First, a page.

LONDON (Reuters) - Online fashion retailer ASOS (ASOS.L) reported “phenomenal” demand for Primark products in the first week of its trial with the discount clothes chain, as it posted another huge surge in sales in its third quarter.
ASOS, which targets young women aiming to emulate the designer looks of celebrities such as Nicole Scherzinger and Cara Delevingne, began a limited trial of Primark fashion items last week, marking the clothing chain’s first foray online.
“The response has been phenomenal,” ASOS chief executive Nick Robertson told Reuters on Wednesday.
“Clearly there’s a very high demand for Primark products among our customer group; and with the internet increasingly being the preferred channel of purchase, those customers are missing out if Primark isn’t online.”
While Britain’s traditional high street stores have suffered as consumers juggle job insecurity and squeezed incomes, online retailers are faring far better. ASOS in particular has bucked the trend, tapping into demand from value-seeking twentysomethings for both branded and own-label products.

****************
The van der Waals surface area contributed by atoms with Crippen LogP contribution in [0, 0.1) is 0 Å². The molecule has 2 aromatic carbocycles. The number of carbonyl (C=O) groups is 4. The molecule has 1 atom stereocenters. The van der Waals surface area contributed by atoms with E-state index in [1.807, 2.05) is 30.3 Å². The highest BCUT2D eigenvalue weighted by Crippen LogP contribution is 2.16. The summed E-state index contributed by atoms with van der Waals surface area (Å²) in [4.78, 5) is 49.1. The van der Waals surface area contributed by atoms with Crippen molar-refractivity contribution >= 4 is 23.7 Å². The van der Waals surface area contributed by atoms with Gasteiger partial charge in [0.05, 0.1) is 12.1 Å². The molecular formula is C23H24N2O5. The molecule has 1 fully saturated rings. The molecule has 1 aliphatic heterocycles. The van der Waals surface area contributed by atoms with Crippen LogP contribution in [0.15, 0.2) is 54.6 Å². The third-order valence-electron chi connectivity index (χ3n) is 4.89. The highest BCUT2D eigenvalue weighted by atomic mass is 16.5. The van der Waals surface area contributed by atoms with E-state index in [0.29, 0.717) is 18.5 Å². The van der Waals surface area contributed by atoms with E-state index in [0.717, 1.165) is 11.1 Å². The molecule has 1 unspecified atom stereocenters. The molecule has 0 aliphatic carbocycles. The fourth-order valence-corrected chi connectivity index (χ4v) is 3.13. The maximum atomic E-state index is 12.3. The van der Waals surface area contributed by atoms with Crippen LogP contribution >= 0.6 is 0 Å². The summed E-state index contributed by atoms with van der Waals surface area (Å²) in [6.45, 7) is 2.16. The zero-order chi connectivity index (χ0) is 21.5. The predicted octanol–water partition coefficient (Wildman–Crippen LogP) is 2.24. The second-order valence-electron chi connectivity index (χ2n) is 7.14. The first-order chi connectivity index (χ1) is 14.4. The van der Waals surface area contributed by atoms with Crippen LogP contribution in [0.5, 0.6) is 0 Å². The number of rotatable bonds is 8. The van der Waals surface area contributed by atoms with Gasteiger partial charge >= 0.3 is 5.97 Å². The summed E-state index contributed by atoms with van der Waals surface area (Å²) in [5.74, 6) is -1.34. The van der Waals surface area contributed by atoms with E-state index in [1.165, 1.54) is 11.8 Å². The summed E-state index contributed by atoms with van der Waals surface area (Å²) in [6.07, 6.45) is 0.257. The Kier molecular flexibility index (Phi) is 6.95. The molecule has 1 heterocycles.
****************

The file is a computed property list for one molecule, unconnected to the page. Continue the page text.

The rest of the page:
The company reported a 45 percent rise in year-on-year retail sales to 194 million pounds ($302 million) in the three months to May 31, helped by demand-boosting price reductions on own-brand products.
The rise was ahead of a company compiled consensus forecast for a 41.8 percent increase and the 37 percent rise in the second quarter.
ASOS shares were up 4.2 percent at 41.48 pounds by 0741 GMT.
UK sales jumped 39 percent to 64 million pounds, with international sales up 48 percent to 129 million pounds, driven by stronger growth in countries where it has dedicated websites, such as the United States, France, Germany and Australia.
The company now makes 67 percent of retail sales overseas and has unveiled plans to strengthen that with the launch of a Chinese-language website in October.
ASOS said its retail gross margin increased by 10 basis points in the quarter and that it should improve for the year as a whole.
The group said it expects full-year results to be in line with expectations.
The consensus forecast in a Reuters poll of 19 analysts was for a full-year pretax profit of 53 million pounds.
Reporting by Neil Maidment; Editing by Rhys Jones and David Goodman